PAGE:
Mid-morning, cloudy sky, nice breeze that keeps down the deer flies and mosquitoes if you're out in the open, which I'm not. I'm sitting in the screen porch, reading, and really enjoying, The Man Made of Words: Essays, Stories, Passages by N. Scott Momaday. Over the top of my book, I see first one doe come out of the woods on the north edge of the yard [enter, stage right]. A few moments later another doe follows the first. They slowly pick their way along the slope to the top of our little hill. I'm not sure what they're feeding on. One seems interested in the clover planted in the path and a few spots in the yard. The other is in the midst of this Summer's prairie restoration where there is no clover. Deer are predominantly herbivore ruminants so maybe she's eating the sheep sorrel or the hoary alyssum. (For the record, Mother Nature's record setting rain this Spring and early Summer did more to restore the prairie than anything we've tried.) So, I'm sitting here with my Better Half, we're enjoying watching the two does and I'm wondering why I'm not seeing any fawns. Suddenly a fawn bursts from the woods where the second doe had emerged. I can almost hear the plea "Wait for me, Mom!," as I remember the number of times I've become exasperated by a dawdling toddler or puppy and started to go on ahead, only to be halted by a similar whine.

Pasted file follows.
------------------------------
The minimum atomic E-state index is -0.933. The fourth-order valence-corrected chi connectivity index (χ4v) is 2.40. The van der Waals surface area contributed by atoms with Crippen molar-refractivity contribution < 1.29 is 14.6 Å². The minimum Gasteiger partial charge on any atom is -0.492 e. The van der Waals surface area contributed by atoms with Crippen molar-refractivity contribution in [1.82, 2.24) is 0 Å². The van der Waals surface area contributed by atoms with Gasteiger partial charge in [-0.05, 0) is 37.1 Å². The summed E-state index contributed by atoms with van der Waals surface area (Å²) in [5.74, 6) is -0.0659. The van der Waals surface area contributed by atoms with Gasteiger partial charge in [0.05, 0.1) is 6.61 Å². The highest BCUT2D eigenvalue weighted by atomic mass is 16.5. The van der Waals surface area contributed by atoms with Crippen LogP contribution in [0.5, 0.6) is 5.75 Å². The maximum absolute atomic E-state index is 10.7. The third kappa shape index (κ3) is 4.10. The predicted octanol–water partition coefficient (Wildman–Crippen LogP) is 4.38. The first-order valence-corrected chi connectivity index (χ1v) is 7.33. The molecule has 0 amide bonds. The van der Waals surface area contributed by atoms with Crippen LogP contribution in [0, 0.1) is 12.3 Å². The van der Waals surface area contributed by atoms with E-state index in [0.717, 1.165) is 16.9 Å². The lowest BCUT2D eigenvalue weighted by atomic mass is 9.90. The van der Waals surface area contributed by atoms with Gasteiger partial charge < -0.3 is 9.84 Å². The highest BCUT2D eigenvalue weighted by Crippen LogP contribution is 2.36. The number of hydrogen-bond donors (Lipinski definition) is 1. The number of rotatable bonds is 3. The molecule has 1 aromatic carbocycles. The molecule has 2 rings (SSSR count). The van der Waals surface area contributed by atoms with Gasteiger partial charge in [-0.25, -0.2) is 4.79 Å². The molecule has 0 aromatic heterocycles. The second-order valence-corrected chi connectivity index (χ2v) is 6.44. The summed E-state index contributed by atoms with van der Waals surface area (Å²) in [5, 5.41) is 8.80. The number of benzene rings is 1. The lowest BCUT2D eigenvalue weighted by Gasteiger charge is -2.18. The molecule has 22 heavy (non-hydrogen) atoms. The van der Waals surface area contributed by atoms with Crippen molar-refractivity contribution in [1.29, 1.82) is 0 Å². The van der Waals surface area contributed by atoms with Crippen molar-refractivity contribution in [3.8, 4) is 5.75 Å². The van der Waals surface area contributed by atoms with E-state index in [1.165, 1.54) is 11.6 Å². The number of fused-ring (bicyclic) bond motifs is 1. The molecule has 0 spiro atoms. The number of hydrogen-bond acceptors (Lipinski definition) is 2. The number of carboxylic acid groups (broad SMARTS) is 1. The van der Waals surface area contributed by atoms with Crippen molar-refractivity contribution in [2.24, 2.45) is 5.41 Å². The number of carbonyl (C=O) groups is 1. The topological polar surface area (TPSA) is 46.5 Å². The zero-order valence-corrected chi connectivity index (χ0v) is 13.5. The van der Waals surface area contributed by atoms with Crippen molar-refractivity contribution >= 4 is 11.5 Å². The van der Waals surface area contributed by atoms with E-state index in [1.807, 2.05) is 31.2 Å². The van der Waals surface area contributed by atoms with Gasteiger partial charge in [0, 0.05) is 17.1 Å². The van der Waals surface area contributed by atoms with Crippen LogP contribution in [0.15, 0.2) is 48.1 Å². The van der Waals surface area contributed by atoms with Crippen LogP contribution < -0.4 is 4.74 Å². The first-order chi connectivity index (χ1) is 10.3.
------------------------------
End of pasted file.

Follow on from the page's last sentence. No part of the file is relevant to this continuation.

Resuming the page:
whitetail doe in Summer
Photo by J. Harrington
The first spotted fawn soon was joined by another, but the second fawn came out of the woods from a direction none of the first three deer had used. Was I looking at two does , each of whom had a fawn, or a grandmother, daughter and two granddaughters extended family? I'll never know, just as I'm not sure whether the orange and black butterflies I've seen recently are monarchs or their lookalike,. I am fairly sure that it's Canada thistle I've seen blooming all over several nearby roadsides. I'm also noticing a number of plants such as goatsbeard already going to seed.
Photo by J. Harrington
I haven't yet figured out any "productive" use for my growing knowledge of local plants and critters, but it does make me feel better knowing, and learning about, my neighbors. That's good enough. I also feel better having learned that there's an actual word for a malaise from which I've been suffering for some time. The word is ""solastalgia." I discovered it on Sheila Packa's blog (see sidebar). She also has a "real" web site here. I'm currently reading Migrations, which she edited, and will soon start Night Train Red Dust: Poems of the Iron Range, poems that she wrote.
Thanks for visiting. Come again when you can.
Please be kind to each other while you can.